Here is the predicament of a modern man who faces medieval psyche in the democratic, technological, age. Despite the persona’s embrace of broad liberal humanism he is not acceptable to any community or group of believers (Hindu, Muslim, Christian, and others) because of their obsession with themselves. This kind of narrow loyalty negates all features of modernity and keeps them chained to obscurantism . ( And obscurantism is nothing but saying no to the spirit of inquiry.) No group allows its secrets or property to be touched or violated by the new culture of science or liberal humanism. In a way, it is a sort of joint declaration of their utter naivety, of their religiosity, and of their provincialism. Put simply: they do not like to see themselves in the larger context of the world.
Under the poet’s lens are all the sins that beset India: politicians who ‘idolize criminals’ and who ‘ritually smuggle power/ to perpetuate wanton rut/of intellectual sodomy/ crying foul after checkmate’ and gurus who ‘can overcome /her migraines making love/lying on top of her partner/ and himself workshops/ with one, two, three devotees. (Note the new use of workshops as verb.)
This apart, the poet-professor is the only humanist in his university where technology and management reign supreme. Woe to a person who doesn’t get infected by these mighty twin forces of our times . He does , and it gets amply reflected in the making of his poems.
Poetry, then, is the art of managing an idea , an experience, a perception with the help of essential words . The wild flow of words is an anathema to it. The ‘spontaneous overflow’ definition of poetry should not work in the high days of technology. Even the great poet who defined it that way did not practice it in the making of his own poetic compositions. A look at the popular poems like ‘The Solitary Reaper’ and ‘Daffodils’ should convince a reader. Inept hands in our land have often used his definition in their defence. As a result, they have given us inferior poems.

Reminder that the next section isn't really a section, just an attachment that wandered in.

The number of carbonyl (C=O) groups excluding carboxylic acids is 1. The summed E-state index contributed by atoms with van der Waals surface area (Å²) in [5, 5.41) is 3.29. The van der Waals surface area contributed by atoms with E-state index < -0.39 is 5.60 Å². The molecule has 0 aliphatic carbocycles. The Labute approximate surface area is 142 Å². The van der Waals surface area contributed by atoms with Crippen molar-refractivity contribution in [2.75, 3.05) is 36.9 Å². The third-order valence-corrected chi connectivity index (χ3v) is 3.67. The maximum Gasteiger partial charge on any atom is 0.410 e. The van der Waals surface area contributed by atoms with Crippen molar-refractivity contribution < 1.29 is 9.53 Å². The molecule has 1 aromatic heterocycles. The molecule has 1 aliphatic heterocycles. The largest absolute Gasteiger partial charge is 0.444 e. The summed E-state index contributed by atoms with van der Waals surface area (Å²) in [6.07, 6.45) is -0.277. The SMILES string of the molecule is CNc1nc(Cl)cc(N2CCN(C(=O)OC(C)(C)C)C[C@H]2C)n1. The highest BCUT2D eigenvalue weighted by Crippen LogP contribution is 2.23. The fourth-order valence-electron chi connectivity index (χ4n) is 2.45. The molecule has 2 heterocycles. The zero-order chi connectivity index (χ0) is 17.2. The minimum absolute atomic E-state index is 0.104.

Dr. Singh manages to tell his experience , bitter or sweet, mostly bitter, in minimum possible words. He would eliminate all the non-essentials from his composition. He would chiefly exploit, like Hemingway, the vigour of verb in his poems, and avoid the pomp and vanity of adjective altogether. This way of writing makes his poems far different from the poems we often come across in Indian-English poetry magazines .
In contrast to many poets who peddle poor prose cut into lines of poetry, Dr. Singh’s poems are sober, mature, and disciplined. Though written in free verse they are yet compact. Neither the words nor emotions go astray. No cliché exists there. Only the power of plain words on display.
In essence, his poetry is not for the soft-headed. It will scare the puritans and taunt the purists because the poet lifts the so-called unclean words of the street and gives them a new dignity. In the history of Indian English poetry, I guess, it has been attempted for the first time on such a scale. No doubt it has its dangers. But in the borderless world of today many buffers are at hand. And to the one who has chosen the uncommon path in style and language it acts as the air of spring that drives him to the house of his mate, every day, every hour.
I hope the new generation of readers, though lost in the hell of cyber world, will find time to go through the book and celebrate with the poet the freedom of spirit.
Jaipur, September 1, 2008